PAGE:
Healthy Diet in middle aged women = Healthy Aging

 

Middle-aged women following a healthy Mediterranean-type diet — with an emphasis on fruits, vegetables, whole grains and fish, moderate amounts of alcohol, and little red meat — have much greater odds of healthy aging later on, a new study reports.

“In this study, women with healthier dietary patterns at midlife were 40% more likely to survive to age 70 or over free of major chronic diseases and with no impairment in physical function, cognition or mental health,” said lead study author, Cécilia Samieri, PhD, Institut pour la Santé Publique et le Developpement, Université Bordeaux, France.

This new study adds to growing research on the health benefits of the Mediterranean diet recently reported. Various studies have shown that this diet may contribute to reduced fasting glucose concentrations and lipid levels in those at risk for diabetes, may lower the risk for cardiovascular events and stroke, and improve cognition.

The new study was published in the November 5 issue of Annals of Internal Medicine.

The analysis included 10,670 participants in the Nurses’ Health Study, which began in 1976 when female nurses aged 30 to 55 years completed a mail-in survey. Since then, study participants have been closely followed on a regular basis.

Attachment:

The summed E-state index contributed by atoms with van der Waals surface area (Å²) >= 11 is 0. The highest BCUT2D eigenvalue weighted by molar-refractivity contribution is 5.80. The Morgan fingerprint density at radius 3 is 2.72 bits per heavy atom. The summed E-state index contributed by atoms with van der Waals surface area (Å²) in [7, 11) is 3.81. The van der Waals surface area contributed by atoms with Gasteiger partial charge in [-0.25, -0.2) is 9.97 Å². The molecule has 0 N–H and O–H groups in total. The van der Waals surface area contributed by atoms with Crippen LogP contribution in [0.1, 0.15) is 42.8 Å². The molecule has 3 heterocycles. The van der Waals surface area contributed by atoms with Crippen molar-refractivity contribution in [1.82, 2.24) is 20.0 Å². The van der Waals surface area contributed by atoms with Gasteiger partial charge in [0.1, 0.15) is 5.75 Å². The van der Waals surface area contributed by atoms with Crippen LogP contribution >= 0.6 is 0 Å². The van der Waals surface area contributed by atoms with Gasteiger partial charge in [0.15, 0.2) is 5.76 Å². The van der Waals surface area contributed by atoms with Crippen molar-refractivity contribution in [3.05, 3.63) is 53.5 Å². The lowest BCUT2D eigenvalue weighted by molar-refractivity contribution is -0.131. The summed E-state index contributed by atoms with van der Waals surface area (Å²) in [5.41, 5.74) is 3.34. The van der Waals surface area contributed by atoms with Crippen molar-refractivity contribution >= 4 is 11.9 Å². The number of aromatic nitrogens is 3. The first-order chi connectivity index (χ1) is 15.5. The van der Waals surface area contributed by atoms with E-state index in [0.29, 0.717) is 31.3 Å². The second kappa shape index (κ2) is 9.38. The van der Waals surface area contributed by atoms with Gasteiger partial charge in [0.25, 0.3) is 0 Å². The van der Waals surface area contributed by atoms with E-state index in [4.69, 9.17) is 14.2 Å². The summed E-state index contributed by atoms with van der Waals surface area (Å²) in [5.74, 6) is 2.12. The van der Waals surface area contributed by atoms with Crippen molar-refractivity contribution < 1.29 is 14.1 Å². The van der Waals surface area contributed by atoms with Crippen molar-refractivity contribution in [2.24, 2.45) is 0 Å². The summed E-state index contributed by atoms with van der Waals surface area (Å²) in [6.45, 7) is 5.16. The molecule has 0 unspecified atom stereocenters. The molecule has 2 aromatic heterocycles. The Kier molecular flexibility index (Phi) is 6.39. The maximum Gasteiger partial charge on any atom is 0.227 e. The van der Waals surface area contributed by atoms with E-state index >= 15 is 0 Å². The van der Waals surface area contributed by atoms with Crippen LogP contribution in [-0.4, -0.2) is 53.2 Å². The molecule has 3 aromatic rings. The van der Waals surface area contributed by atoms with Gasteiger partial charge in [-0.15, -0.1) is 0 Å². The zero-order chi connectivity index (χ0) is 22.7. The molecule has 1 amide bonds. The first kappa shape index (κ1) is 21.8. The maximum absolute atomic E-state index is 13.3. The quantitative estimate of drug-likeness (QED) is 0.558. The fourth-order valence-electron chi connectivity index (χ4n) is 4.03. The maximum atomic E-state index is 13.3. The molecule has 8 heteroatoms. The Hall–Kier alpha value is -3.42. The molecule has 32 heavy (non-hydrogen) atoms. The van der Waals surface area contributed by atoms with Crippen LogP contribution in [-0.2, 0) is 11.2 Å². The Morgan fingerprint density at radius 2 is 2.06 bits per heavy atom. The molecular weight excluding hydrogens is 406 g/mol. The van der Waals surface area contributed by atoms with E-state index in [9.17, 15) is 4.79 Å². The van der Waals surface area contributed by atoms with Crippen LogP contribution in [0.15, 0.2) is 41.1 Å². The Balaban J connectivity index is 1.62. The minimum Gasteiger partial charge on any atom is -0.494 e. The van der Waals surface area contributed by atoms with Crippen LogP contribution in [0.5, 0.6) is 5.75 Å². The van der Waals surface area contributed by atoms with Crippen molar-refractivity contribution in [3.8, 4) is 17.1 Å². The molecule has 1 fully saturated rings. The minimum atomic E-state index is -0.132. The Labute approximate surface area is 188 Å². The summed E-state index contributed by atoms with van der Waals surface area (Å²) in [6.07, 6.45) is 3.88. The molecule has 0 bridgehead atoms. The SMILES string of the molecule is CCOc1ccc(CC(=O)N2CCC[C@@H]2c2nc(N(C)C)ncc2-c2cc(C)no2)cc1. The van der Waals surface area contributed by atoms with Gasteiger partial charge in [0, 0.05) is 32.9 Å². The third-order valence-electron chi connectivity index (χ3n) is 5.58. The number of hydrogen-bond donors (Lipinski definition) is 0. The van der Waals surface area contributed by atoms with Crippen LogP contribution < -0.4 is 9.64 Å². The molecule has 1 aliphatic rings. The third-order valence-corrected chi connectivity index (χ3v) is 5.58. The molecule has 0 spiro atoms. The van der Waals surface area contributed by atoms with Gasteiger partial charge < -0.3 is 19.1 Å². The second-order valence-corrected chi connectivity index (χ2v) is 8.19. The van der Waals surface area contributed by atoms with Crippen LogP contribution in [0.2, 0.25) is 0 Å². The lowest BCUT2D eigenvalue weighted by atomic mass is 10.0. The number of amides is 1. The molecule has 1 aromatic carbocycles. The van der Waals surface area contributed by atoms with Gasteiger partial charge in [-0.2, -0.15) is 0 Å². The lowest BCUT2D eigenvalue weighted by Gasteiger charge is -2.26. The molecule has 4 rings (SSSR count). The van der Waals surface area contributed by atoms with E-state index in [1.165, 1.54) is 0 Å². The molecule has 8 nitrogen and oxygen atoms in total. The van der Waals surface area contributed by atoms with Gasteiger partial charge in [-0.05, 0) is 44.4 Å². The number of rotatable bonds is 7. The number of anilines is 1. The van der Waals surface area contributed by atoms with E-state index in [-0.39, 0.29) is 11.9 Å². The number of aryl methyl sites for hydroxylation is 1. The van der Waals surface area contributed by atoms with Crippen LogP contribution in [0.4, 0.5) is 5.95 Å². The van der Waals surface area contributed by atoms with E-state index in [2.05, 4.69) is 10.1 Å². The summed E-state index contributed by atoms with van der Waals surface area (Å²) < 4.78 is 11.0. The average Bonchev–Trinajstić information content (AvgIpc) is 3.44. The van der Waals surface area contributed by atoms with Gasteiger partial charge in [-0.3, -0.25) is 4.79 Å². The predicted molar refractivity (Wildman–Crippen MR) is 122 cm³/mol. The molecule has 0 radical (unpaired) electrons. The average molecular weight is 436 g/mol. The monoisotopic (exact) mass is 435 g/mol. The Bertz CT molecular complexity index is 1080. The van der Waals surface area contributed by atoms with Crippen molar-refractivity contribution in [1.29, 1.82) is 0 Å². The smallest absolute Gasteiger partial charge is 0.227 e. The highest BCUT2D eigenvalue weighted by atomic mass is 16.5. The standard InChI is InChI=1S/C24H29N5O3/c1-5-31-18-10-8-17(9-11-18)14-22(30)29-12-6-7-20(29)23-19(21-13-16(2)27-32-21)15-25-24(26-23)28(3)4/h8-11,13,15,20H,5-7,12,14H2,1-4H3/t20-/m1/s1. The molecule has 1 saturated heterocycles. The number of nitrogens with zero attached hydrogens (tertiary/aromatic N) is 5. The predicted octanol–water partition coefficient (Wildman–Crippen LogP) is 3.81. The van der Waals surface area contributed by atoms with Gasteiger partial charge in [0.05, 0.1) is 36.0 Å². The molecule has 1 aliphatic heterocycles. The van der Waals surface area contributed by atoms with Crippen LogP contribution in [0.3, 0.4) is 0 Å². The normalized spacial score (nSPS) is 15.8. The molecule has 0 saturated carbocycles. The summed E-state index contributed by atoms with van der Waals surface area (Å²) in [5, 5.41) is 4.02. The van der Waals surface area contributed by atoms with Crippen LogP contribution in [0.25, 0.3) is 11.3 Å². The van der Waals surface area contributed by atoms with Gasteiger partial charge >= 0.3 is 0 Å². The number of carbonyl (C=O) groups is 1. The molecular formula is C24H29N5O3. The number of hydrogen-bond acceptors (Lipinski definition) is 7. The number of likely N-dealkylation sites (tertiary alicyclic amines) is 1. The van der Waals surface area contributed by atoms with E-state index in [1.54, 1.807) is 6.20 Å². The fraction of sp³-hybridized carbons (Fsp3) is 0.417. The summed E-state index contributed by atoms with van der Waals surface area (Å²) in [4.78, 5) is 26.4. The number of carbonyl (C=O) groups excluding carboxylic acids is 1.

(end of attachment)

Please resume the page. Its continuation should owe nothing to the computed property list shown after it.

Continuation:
In 1980, participants completed a food-frequency questionnaire (FFQ) that asked how often on average they consumed standard portions of various foods. This questionnaire was repeated in 1984 and 1986 and then every 4 years.

To assess dietary quality at midlife, researchers averaged information from the 1984 and 1986 FFQs. They calculated scores on 2 diet indexes.

In 1992, 1996, and 2000, participants completed the Medical Outcomes Short-Form 36 Health Survey, a questionnaire that evaluates 8 health concepts, including mental health and physical functioning.  Scores from the Telephone Interview for Cognitive Status, an adaptation of the Mini-Mental State Examination, were used to evaluate cognitive health. From 1995 to 2001, a cognitive study was administered to participants aged 70 years or older.

Investigators separated “healthy” from “usual” aging on the basis of 4 health domains.